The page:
Why Beliefs Aren’t My Answer
What happens, Prosers, when you tap the "Write" button?
For me, I'm not sure. The blankness kind of gets to me, and I feel like I have to fill it.
The silence during prayers felt the same way to me as a child.
It felt like no matter how hard I clenched my hands together, they always came up empty after "amen."
Raised religious, baptist actually, I find myself an atheist now.
And I think it's strange how sometimes I'm motivated to pray because a horror movie scared me, or my dad's in bad health again, etc, etc, et cetera, even though I know why.
I only do this because it brings me comfort, not because I believe.
It took me a long time to figure that out.
Because there's a difference, I think, between being a holiday Christian, a bible reader, churchgoer, agnostic, or an atheist.
And that is this:
Whether your beliefs are your question, or your answer.
For me, beliefs are the question.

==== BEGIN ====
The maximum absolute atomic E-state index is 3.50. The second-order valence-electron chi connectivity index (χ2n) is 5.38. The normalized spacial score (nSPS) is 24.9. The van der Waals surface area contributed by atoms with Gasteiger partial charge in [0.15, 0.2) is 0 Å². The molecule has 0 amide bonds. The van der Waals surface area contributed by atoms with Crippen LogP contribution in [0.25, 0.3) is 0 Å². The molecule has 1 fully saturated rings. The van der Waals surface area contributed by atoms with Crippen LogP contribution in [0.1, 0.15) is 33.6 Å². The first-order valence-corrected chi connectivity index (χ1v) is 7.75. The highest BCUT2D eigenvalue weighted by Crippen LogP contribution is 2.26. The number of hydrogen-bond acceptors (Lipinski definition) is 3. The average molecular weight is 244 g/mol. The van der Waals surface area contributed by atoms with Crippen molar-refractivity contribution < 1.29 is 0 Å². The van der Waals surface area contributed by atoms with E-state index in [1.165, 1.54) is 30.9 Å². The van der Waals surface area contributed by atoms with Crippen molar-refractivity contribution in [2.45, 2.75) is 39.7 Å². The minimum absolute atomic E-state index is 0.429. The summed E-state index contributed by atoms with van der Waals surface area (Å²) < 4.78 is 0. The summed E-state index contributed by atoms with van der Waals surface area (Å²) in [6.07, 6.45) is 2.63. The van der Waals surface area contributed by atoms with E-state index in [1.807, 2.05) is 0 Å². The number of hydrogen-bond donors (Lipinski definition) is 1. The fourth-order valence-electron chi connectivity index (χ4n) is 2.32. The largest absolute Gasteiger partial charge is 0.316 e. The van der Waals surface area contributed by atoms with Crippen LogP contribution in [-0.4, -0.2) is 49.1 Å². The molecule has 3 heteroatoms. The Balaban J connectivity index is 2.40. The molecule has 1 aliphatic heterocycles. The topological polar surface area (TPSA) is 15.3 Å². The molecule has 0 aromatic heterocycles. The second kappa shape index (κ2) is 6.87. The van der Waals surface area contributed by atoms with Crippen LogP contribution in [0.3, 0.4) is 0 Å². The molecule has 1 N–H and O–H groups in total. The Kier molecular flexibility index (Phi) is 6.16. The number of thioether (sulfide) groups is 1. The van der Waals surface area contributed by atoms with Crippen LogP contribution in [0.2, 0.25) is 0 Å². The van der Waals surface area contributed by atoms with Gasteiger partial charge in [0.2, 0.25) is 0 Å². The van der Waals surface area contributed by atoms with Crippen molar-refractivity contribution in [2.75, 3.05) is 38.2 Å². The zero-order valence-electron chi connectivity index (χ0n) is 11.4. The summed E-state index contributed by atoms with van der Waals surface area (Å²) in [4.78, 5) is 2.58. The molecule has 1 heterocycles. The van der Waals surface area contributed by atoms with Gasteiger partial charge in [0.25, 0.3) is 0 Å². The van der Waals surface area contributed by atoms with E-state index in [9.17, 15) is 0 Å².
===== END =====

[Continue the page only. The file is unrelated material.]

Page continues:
What do I believe?
In life, I suppose. That we're here, and that's pretty much all I know for certain. Questions bring me joy, discovery, vigor in my everyday.
I can hope that life has meaning, but I don't know, not really. That's why I try so hard, because I'm in a constant state of uncertainty.
Is that hard?
It is very hard sometimes.
But no harder, I think, than when beliefs are your answer.
When something is so automatic, and so sure in your head, that there is no room for an open mind, it must be difficult. Not to say that religion cannot allow for open minds, of course.
It's just that most do not.
And they certainly never worked for me.
I won't pretend to understand the mentality, it's just how it's always appeared to me.
Kind of like drinking the Kool-Aid.
I used to wonder why, why couldn't I act/feel/think/be the same as the other kids who were so, so into it.
But it's okay. I get it, I accept it.
And I've found my alternative.
Beliefs are my question, and I thrive in the not knowing. An adventure, with no map, no scripture.
While I understand guidance, my faith was never placed in the religious kind.
See, I appreciate goodness, and sin.
For what they both offer to me, minus their stigma.
I think, the strongest morals come to those who forge them on their own.
Which is why, when I tap that button, and fill these pages, they're filled with me - my questions, they're in my writing.
And my answers?
An atheist's are much harder to find.